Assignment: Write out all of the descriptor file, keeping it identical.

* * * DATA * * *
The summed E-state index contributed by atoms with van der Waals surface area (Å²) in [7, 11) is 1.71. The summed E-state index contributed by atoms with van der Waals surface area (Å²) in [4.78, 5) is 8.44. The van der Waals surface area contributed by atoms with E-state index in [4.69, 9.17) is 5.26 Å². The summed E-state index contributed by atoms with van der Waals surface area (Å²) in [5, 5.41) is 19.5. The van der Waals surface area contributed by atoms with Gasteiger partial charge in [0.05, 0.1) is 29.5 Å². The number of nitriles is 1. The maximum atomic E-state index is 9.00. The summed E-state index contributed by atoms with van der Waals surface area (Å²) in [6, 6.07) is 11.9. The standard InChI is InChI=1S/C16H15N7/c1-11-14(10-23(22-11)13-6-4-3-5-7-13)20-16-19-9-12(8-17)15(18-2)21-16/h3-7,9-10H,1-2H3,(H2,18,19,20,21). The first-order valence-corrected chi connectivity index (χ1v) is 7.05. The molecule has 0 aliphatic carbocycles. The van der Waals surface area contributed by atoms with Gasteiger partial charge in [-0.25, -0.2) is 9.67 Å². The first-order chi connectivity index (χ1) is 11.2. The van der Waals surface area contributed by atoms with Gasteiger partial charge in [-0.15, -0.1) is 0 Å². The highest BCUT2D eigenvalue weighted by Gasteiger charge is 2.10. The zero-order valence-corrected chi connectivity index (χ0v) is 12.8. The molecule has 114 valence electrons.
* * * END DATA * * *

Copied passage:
The summed E-state index contributed by atoms with van der Waals surface area (Å²) in [7, 11) is 1.71. The summed E-state index contributed by atoms with van der Waals surface area (Å²) in [4.78, 5) is 8.44. The van der Waals surface area contributed by atoms with E-state index in [4.69, 9.17) is 5.26 Å². The summed E-state index contributed by atoms with van der Waals surface area (Å²) in [5, 5.41) is 19.5. The van der Waals surface area contributed by atoms with Gasteiger partial charge in [0.05, 0.1) is 29.5 Å². The number of nitriles is 1. The maximum atomic E-state index is 9.00. The summed E-state index contributed by atoms with van der Waals surface area (Å²) in [6, 6.07) is 11.9. The standard InChI is InChI=1S/C16H15N7/c1-11-14(10-23(22-11)13-6-4-3-5-7-13)20-16-19-9-12(8-17)15(18-2)21-16/h3-7,9-10H,1-2H3,(H2,18,19,20,21). The first-order valence-corrected chi connectivity index (χ1v) is 7.05. The molecule has 0 aliphatic carbocycles. The van der Waals surface area contributed by atoms with Gasteiger partial charge in [-0.25, -0.2) is 9.67 Å². The first-order chi connectivity index (χ1) is 11.2. The van der Waals surface area contributed by atoms with Gasteiger partial charge in [-0.15, -0.1) is 0 Å². The highest BCUT2D eigenvalue weighted by Gasteiger charge is 2.10. The zero-order valence-corrected chi connectivity index (χ0v) is 12.8. The molecule has 114 valence electrons.